Another difference is that California courts have held that the inability to perform “must consist in the nature of the thing to be done and not in the inability of the obligor to do it.” Thus, courts would likely give weight to COVID-19’s impact on the specific industry. Accordingly, parties seeking force majeure relief will be able to cite how the pandemic and shutdown orders disrupted different supply chains and imposed other obstacles enhancing the inability to perform due to the “nature of the thing being done.”

In short, force majeure clauses are far more likely to excuse failure to perform construction obligations in California than in states that follow the New York approach.


Many standard construction contracts, including American Institute of Architects (AIA) and Federal Acquisition Regulation (FAR) forms, typically don’t include specific force majeure language. Rather, they utilize “excusable delay” or “termination or suspension of the contract” provisions that likely can apply to COVID-related issues. For example, Section 8.3.1. of AIA form A201-2017 provides that:

If the Contractor is delayed at any time in the commencement or progress of the Work … (3) by labor disputes, fire, unusual delay in deliveries, unavoidable casualties, adverse weather conditions documented in accordance with Section, or other causes beyond the Contractor’s control; . . . or (5) by other causes that the Contractor asserts, and the Architect determines, justify delay, then the Contract Time shall be extended for such reasonable time as the Architect may determine.

The categories in this language seem broad enough to include COVID-19 impacts. Thus, for example, supply-chain delays could fall into the “unusual delay in deliveries” category, while inability to get the minimum required workforce on a project due to COVID-19 illness or death would likely fall into the “unavoidable casualties” category.

Termination for suspension of work is addressed in Section of the AIA form, which gives the contractor the right to terminate the contract if work is paused for a period of 30 consecutive days due to “an act of government, such as declaration of national emergency, that requires all work to be stopped.” Stay-at-home orders, mandated quarantines, or even “state of emergency” orders would likely qualify for a suspension of contractual obligations under this section.

FAR provisions, which are commonly used in federal contracts, also don’t include “force majeure” language but instead rely on extension clauses that account for delays that are outside a party’s control. If you’re dealing with a federal contract, FAR 52.249-14 dealing with excusable delays would be directly on point. It provides that:

The Contractor shall not be in default because of any failure to perform this contract under its terms if the failure arises from causes beyond the control and without the fault or negligence of the Contractor. Examples of these causes are (1) acts of God or of the public enemy, (2) acts of the Government in either its sovereign or contractual capacity, . . . (5) epidemics, (6) quarantine restrictions.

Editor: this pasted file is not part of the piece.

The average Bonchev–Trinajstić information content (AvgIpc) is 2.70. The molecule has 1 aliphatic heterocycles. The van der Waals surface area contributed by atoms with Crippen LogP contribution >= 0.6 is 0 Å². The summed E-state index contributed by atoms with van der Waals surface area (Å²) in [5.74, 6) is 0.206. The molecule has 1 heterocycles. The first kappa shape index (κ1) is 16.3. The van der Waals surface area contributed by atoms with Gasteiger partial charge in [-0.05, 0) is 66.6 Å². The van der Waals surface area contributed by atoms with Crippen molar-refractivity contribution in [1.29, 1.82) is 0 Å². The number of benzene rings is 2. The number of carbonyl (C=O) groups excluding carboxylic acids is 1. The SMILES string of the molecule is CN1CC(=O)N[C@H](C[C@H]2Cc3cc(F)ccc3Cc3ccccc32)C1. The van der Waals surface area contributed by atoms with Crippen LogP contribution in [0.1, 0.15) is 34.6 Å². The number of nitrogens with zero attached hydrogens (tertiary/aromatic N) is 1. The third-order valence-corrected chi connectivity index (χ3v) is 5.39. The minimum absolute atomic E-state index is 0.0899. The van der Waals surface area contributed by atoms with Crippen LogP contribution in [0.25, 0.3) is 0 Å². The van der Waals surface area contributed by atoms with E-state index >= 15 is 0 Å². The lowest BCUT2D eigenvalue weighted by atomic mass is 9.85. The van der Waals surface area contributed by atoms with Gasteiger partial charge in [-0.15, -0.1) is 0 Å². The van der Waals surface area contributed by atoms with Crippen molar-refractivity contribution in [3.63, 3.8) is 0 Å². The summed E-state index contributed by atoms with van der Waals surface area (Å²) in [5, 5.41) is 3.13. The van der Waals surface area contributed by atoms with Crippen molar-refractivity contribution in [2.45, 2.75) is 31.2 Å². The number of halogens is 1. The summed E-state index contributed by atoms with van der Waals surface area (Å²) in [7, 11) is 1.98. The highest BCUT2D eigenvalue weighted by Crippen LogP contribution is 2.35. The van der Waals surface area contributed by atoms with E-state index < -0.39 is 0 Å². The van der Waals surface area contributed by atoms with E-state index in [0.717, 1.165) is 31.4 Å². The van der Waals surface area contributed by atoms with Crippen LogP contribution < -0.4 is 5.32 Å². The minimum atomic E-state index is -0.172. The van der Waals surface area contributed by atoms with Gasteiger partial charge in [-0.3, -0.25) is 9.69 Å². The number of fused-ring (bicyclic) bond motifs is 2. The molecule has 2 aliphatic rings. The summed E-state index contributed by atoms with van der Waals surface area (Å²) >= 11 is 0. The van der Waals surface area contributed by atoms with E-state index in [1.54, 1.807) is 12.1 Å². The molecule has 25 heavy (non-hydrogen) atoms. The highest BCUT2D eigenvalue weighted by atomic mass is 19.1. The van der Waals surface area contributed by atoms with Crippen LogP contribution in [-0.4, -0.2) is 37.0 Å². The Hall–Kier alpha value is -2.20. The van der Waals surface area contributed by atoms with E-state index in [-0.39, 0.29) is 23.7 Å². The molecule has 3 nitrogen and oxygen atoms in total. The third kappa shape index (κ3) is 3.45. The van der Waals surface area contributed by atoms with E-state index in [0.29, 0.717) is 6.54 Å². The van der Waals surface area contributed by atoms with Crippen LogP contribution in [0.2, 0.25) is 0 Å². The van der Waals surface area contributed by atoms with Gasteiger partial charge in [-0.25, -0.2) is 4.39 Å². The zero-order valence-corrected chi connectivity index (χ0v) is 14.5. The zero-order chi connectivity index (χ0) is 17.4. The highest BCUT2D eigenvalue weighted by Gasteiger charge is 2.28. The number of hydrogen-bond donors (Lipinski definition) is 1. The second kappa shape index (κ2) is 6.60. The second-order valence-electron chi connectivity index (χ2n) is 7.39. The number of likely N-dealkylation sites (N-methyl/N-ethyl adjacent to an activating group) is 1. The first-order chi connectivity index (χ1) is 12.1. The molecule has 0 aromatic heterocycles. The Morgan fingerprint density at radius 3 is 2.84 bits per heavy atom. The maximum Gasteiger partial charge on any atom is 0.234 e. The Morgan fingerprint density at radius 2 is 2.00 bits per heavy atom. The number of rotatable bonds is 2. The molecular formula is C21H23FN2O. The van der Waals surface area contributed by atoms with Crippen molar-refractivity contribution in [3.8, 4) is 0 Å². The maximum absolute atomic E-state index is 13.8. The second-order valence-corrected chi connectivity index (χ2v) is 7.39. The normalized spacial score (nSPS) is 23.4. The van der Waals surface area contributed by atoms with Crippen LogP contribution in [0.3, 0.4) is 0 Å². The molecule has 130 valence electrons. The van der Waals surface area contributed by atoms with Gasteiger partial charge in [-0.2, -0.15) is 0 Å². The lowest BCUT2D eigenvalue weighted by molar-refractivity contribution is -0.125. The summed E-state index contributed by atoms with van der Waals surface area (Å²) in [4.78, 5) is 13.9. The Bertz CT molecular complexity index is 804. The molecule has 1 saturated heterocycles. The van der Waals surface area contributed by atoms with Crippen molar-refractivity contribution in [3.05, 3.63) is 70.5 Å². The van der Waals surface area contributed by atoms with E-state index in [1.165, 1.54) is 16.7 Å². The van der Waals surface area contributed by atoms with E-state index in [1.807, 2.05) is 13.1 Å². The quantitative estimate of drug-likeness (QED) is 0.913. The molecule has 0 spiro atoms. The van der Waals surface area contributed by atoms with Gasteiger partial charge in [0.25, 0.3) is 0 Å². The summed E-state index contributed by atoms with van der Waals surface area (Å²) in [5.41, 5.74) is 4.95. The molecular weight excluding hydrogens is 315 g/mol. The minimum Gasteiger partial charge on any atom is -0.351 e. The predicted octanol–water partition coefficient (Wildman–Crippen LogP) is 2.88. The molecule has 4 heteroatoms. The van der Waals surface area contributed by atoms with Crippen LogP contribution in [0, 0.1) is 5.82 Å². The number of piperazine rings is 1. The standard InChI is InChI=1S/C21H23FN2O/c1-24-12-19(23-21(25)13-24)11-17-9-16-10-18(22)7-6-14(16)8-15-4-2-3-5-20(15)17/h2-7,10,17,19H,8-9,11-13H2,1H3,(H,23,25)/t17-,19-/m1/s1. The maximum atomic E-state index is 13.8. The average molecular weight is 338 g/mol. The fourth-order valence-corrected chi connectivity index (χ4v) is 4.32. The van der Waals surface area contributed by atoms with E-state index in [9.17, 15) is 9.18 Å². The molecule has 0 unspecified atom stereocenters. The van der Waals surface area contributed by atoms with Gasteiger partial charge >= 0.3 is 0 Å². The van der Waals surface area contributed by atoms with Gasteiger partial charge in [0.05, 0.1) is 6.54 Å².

Again, this language seems to strongly indicate that COVID-related impacts would be covered.


As the world emerges from COVID-19, how do we plan for future disruptions to construction projects, whether due to new pandemics or other unforeseen events? For starters, contracting parties should anticipate construction delays so they can intentionally and purposefully allocate the risks and design creative solutions to minimize disruption and dislocation.

Among these risks are the actual out-of-pocket costs the landlord or tenant may incur as a result of disruption to construction activities (such as tenants’ relocation costs in the Tabor case discussed above). The lease should identify and provide for resolution of those risks. 

In coming up with resolutions, consider which party is in the best position to deal with delays. If a construction delay will prevent a party from occupying a building, can that party find alternate space? If not, can the contractor put the space into useable condition, even if it can’t complete the work?

Finally, the parties should consider whether there are insurance products that could help mitigate risk. Business interruption insurance policies largely failed to provide coverage during the current COVID-19 pandemic, but new insurance products may evolve to help mitigate the risk of disruption to construction projects.

About the Authors

Sujata Yalamanchili is a partner at Hodgson Russ LLP. She regularly counsels clients on leasing and other real estate matters, across all asset categories. She has experience with complex leasing structures such as ground leases, shopping center leases, and project development including construction and financing of new projects.

Dylan Weber is a third year law student at Hofstra Law. He earned a bachelor’s degree from Binghamton University in 2018. He previously clerked for the Honorable Louis A. Scarcella in Bankruptcy Court in the Eastern District of NY as a summer clerk. He will join Hodgson Russ LLP as an attorney following his graduation from Hofstra Law in 2021.